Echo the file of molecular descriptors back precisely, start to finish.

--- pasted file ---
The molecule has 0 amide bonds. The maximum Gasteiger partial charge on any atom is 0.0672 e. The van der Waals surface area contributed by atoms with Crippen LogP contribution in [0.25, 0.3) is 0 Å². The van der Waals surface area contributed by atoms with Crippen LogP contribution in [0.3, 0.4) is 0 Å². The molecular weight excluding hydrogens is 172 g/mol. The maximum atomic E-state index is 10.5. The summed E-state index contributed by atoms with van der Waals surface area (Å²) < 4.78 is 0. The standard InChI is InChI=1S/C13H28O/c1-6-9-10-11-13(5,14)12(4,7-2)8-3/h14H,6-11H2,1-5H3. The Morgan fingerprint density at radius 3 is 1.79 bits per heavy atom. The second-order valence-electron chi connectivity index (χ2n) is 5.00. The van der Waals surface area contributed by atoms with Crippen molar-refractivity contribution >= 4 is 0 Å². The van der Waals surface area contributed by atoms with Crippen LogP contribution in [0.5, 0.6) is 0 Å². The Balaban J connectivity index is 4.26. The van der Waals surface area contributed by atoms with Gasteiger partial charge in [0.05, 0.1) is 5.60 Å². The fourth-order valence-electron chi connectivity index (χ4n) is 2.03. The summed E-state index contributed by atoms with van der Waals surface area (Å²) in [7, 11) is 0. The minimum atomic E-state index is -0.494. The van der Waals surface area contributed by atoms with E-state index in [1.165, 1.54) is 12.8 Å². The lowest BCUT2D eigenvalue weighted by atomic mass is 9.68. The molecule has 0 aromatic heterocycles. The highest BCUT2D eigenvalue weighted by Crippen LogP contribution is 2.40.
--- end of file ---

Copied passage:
The molecule has 0 amide bonds. The maximum Gasteiger partial charge on any atom is 0.0672 e. The van der Waals surface area contributed by atoms with Crippen LogP contribution in [0.25, 0.3) is 0 Å². The van der Waals surface area contributed by atoms with Crippen LogP contribution in [0.3, 0.4) is 0 Å². The molecular weight excluding hydrogens is 172 g/mol. The maximum atomic E-state index is 10.5. The summed E-state index contributed by atoms with van der Waals surface area (Å²) < 4.78 is 0. The standard InChI is InChI=1S/C13H28O/c1-6-9-10-11-13(5,14)12(4,7-2)8-3/h14H,6-11H2,1-5H3. The Morgan fingerprint density at radius 3 is 1.79 bits per heavy atom. The second-order valence-electron chi connectivity index (χ2n) is 5.00. The van der Waals surface area contributed by atoms with Crippen molar-refractivity contribution >= 4 is 0 Å². The van der Waals surface area contributed by atoms with Crippen LogP contribution in [0.5, 0.6) is 0 Å². The Balaban J connectivity index is 4.26. The van der Waals surface area contributed by atoms with Gasteiger partial charge in [0.05, 0.1) is 5.60 Å². The fourth-order valence-electron chi connectivity index (χ4n) is 2.03. The summed E-state index contributed by atoms with van der Waals surface area (Å²) in [7, 11) is 0. The minimum atomic E-state index is -0.494. The van der Waals surface area contributed by atoms with E-state index in [1.165, 1.54) is 12.8 Å². The lowest BCUT2D eigenvalue weighted by atomic mass is 9.68. The molecule has 0 aromatic heterocycles. The highest BCUT2D eigenvalue weighted by Crippen LogP contribution is 2.40.